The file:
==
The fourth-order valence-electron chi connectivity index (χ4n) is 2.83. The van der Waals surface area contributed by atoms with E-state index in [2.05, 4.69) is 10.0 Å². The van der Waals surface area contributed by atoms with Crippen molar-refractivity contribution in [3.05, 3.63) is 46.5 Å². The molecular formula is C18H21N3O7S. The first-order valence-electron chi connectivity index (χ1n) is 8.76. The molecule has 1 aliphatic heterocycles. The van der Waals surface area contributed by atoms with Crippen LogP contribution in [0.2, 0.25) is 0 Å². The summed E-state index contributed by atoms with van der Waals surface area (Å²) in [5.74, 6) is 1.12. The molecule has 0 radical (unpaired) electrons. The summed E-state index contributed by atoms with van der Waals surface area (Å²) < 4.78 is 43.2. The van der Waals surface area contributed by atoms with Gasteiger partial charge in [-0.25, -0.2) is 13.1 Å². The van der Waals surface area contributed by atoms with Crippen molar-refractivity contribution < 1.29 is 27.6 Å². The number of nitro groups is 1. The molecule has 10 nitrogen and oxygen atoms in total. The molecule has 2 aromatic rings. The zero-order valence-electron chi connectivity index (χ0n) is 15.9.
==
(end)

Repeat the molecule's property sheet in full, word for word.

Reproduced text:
The fourth-order valence-electron chi connectivity index (χ4n) is 2.83. The van der Waals surface area contributed by atoms with E-state index in [2.05, 4.69) is 10.0 Å². The van der Waals surface area contributed by atoms with Crippen molar-refractivity contribution in [3.05, 3.63) is 46.5 Å². The molecular formula is C18H21N3O7S. The first-order valence-electron chi connectivity index (χ1n) is 8.76. The molecule has 1 aliphatic heterocycles. The van der Waals surface area contributed by atoms with Crippen LogP contribution in [0.2, 0.25) is 0 Å². The summed E-state index contributed by atoms with van der Waals surface area (Å²) in [5.74, 6) is 1.12. The molecule has 0 radical (unpaired) electrons. The summed E-state index contributed by atoms with van der Waals surface area (Å²) < 4.78 is 43.2. The van der Waals surface area contributed by atoms with Gasteiger partial charge in [-0.25, -0.2) is 13.1 Å². The van der Waals surface area contributed by atoms with Crippen molar-refractivity contribution < 1.29 is 27.6 Å². The number of nitro groups is 1. The molecule has 10 nitrogen and oxygen atoms in total. The molecule has 2 aromatic rings. The zero-order valence-electron chi connectivity index (χ0n) is 15.9.